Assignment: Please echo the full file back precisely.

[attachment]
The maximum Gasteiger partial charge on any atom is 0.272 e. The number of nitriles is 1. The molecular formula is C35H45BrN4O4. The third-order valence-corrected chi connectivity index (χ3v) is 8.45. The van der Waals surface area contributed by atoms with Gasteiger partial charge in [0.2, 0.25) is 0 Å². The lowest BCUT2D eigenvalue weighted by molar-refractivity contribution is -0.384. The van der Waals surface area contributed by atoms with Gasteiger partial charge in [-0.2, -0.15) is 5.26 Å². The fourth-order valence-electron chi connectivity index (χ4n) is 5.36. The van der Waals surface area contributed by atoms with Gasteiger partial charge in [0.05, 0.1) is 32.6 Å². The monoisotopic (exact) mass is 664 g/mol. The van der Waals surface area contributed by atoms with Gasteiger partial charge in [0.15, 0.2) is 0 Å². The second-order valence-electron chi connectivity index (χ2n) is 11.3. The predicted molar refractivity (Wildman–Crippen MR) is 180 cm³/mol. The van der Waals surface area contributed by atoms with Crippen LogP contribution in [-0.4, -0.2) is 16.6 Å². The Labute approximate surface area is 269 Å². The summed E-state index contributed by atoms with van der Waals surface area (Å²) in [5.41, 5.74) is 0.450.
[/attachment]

The maximum Gasteiger partial charge on any atom is 0.272 e. The number of nitriles is 1. The molecular formula is C35H45BrN4O4. The third-order valence-corrected chi connectivity index (χ3v) is 8.45. The van der Waals surface area contributed by atoms with Gasteiger partial charge in [0.2, 0.25) is 0 Å². The lowest BCUT2D eigenvalue weighted by molar-refractivity contribution is -0.384. The van der Waals surface area contributed by atoms with Gasteiger partial charge in [-0.2, -0.15) is 5.26 Å². The fourth-order valence-electron chi connectivity index (χ4n) is 5.36. The van der Waals surface area contributed by atoms with Gasteiger partial charge in [0.05, 0.1) is 32.6 Å². The monoisotopic (exact) mass is 664 g/mol. The van der Waals surface area contributed by atoms with Gasteiger partial charge in [0.15, 0.2) is 0 Å². The second-order valence-electron chi connectivity index (χ2n) is 11.3. The predicted molar refractivity (Wildman–Crippen MR) is 180 cm³/mol. The van der Waals surface area contributed by atoms with Crippen LogP contribution in [-0.4, -0.2) is 16.6 Å². The Labute approximate surface area is 269 Å². The summed E-state index contributed by atoms with van der Waals surface area (Å²) in [5.41, 5.74) is 0.450.